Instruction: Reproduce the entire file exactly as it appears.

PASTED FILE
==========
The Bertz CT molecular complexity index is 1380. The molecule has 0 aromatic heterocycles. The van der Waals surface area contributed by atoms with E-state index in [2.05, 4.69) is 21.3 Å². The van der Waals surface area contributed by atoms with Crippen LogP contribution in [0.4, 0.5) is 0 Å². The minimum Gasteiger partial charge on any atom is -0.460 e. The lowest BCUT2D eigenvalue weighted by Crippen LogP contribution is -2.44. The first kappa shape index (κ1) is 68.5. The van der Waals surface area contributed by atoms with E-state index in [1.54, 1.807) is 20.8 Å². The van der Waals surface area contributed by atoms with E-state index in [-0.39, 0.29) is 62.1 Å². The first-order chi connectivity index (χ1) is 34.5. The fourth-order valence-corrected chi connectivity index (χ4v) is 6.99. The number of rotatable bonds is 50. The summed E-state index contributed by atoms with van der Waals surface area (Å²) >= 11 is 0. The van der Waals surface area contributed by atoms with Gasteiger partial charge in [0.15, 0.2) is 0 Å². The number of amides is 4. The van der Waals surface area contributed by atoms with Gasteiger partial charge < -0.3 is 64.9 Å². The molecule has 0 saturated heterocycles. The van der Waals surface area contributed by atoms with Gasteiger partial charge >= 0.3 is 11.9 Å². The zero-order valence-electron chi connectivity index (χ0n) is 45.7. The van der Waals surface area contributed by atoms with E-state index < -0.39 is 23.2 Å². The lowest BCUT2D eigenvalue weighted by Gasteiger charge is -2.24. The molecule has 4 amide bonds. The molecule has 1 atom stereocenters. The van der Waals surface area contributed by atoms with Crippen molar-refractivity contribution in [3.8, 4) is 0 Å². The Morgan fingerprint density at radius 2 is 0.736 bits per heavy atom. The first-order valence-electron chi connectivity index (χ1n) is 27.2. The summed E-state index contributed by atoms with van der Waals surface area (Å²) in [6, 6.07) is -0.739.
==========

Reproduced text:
The Bertz CT molecular complexity index is 1380. The molecule has 0 aromatic heterocycles. The van der Waals surface area contributed by atoms with E-state index in [2.05, 4.69) is 21.3 Å². The van der Waals surface area contributed by atoms with Crippen LogP contribution in [0.4, 0.5) is 0 Å². The minimum Gasteiger partial charge on any atom is -0.460 e. The lowest BCUT2D eigenvalue weighted by Crippen LogP contribution is -2.44. The first kappa shape index (κ1) is 68.5. The van der Waals surface area contributed by atoms with E-state index in [1.54, 1.807) is 20.8 Å². The van der Waals surface area contributed by atoms with E-state index in [-0.39, 0.29) is 62.1 Å². The first-order chi connectivity index (χ1) is 34.5. The fourth-order valence-corrected chi connectivity index (χ4v) is 6.99. The number of rotatable bonds is 50. The summed E-state index contributed by atoms with van der Waals surface area (Å²) >= 11 is 0. The van der Waals surface area contributed by atoms with Gasteiger partial charge in [0.15, 0.2) is 0 Å². The number of amides is 4. The van der Waals surface area contributed by atoms with Gasteiger partial charge < -0.3 is 64.9 Å². The molecule has 0 saturated heterocycles. The van der Waals surface area contributed by atoms with Gasteiger partial charge >= 0.3 is 11.9 Å². The zero-order valence-electron chi connectivity index (χ0n) is 45.7. The van der Waals surface area contributed by atoms with E-state index < -0.39 is 23.2 Å². The lowest BCUT2D eigenvalue weighted by Gasteiger charge is -2.24. The molecule has 4 amide bonds. The molecule has 1 atom stereocenters. The van der Waals surface area contributed by atoms with Crippen molar-refractivity contribution in [3.8, 4) is 0 Å². The Morgan fingerprint density at radius 2 is 0.736 bits per heavy atom. The first-order valence-electron chi connectivity index (χ1n) is 27.2. The summed E-state index contributed by atoms with van der Waals surface area (Å²) in [6, 6.07) is -0.739.